In the not too distant past, B2B marketers were responsible for branding and communication. They created advertisements, brochures and publications and set up stands at events.
The skills required didn’t change too often. But it was incredibly difficult to track ROI, and marketing was seen as a function that “had to be done”. Whenever a company’s finances became tight, marketing was the number one priority for layoffs.
Then the web was born … and everything changed.
Today’s marketers are responsible for technology, demand generation, branding, communication, PR, AR, content generation, thought leadership, sales enablement, and more. Business leaders expect marketers to track the impact their efforts have on pipeline sales.
Marketing teams are responsible for proving that they are driving huge pipeline numbers into the business; But these teams are fighting more than ever.
According to a survey published on MarketingWeek.com, more than half of marketers (53.8%) say they have no marketing-related academic or professional qualifications. Additionally, only 32.2% of those who said they had a degree in Marketing found it very useful.
No wonder: Marketing changes at lightning speed. Not only do marketers need to determine whether the new strategies and platforms that pop up on a regular basis are a strategic fit for the business (think TikTok and Clubhouse), but also whether the resources and budget are available to implement them.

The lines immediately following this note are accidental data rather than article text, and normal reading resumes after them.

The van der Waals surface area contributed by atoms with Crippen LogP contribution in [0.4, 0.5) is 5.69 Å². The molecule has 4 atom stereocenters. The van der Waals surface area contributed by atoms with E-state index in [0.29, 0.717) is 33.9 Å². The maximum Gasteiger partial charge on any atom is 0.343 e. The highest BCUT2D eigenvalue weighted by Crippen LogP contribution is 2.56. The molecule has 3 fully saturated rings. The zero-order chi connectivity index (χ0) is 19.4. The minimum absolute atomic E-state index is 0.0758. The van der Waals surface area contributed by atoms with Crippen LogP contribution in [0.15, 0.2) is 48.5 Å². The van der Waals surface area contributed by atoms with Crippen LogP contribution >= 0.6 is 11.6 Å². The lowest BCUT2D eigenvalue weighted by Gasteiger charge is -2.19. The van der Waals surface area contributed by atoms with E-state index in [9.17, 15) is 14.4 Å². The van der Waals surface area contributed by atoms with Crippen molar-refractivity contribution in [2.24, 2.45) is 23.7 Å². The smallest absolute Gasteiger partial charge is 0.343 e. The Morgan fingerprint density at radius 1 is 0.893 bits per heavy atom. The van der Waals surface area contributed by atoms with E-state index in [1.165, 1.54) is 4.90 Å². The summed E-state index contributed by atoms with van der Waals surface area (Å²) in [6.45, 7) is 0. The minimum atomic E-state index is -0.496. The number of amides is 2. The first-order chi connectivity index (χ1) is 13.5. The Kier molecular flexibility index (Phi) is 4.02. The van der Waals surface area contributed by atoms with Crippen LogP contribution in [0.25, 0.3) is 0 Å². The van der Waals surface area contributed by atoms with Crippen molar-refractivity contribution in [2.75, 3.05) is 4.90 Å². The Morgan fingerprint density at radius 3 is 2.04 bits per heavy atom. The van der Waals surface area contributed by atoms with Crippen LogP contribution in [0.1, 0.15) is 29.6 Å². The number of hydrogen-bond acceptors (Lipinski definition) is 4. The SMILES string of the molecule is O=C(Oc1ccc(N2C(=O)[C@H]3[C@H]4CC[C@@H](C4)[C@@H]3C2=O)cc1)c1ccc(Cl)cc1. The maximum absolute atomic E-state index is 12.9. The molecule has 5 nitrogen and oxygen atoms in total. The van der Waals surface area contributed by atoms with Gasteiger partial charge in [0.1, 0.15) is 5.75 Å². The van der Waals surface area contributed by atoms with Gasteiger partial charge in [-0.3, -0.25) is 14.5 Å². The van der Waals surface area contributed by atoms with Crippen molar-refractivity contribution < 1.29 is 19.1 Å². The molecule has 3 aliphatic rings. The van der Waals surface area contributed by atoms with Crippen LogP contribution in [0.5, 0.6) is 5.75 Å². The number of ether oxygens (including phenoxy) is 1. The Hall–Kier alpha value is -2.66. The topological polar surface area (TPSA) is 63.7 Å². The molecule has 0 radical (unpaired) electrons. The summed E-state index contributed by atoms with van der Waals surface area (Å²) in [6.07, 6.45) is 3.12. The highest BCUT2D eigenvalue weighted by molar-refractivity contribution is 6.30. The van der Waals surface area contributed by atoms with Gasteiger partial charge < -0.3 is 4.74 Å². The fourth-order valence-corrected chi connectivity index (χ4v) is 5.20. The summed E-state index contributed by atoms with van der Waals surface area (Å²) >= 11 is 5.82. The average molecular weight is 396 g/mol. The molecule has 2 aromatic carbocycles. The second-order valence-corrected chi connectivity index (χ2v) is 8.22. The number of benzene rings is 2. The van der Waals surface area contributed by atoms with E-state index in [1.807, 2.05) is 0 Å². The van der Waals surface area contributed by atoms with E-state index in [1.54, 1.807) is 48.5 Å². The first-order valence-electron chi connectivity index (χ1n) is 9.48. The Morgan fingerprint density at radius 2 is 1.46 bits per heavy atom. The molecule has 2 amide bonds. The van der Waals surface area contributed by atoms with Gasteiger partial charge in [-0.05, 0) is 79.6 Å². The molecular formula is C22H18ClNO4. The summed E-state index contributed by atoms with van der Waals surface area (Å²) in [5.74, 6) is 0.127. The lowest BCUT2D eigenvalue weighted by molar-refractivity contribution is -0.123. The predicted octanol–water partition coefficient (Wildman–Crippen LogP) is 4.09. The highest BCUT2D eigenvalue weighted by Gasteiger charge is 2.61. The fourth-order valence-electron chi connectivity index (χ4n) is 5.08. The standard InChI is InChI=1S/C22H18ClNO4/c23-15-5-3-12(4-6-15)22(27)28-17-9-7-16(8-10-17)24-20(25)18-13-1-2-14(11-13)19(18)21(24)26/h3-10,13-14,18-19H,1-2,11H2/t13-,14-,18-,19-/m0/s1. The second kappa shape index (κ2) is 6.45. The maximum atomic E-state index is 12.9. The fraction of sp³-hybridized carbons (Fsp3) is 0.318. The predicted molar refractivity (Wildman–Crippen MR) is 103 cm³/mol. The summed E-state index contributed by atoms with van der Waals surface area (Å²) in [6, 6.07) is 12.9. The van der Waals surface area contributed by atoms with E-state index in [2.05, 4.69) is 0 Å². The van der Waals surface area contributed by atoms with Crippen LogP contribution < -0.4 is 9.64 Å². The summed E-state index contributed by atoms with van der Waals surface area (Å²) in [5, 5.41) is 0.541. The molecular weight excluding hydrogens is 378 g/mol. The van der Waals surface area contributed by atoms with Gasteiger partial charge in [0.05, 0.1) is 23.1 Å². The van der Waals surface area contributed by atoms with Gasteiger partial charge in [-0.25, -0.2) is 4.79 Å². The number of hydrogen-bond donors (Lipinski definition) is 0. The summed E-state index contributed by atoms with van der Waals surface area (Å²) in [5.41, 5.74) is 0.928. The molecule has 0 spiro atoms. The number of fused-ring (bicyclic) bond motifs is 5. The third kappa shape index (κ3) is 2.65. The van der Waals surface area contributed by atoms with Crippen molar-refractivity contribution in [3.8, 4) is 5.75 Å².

No other department in your company needs such regular, defined and measurable training as marketing.
The implications of not strategically training your marketing team
By looking at the overall business challenges, companies can spot the cracks in their marketing teams and how those cracks affect their business as a whole.
Marketing teams have the highest turnover rate of any role in a company, and the tenure of CMOs is shockingly low compared to their C-suite counterparts.
Other challenges include the inability of companies to differentiate themselves from the competition, inferior leads, extended close times, sales closings that translate into discounts, poor customer loyalty, misalignment between sales and marketing, and the inability to measure the effectiveness of marketing.
Knowing all of this, companies seem unwilling to put the same concerted effort and investment into training their marketing teams as they do in training their sales teams.
Both are part of an organization’s revenue generation engine. Marketing also sets the story – the external narrative – for your entire company.
Here is a brief breakdown of the aforementioned challenges:
- Fluctuation in the marketing team It costs your company a lot of money to re-hire and retrain, not to mention the loss of knowledge when someone leaves.
- Don’t differentiate is a positioning, messaging, and branding issue; The marketing team usually leads the differentiation strategy.
- Bad lead quality is a direct result of the efforts of your demand generation team.
- Extended closing time means your prospects see no value in making your solution a priority. It takes a marketing-sales effort to fix this – but guess who is supplying the stories for sales?
- Price wars indicate that you have not positioned your products correctly or have not found the right market segment.
- Bad customer loyalty is usually a customer experience issue; Marketing is often asked to lead CX.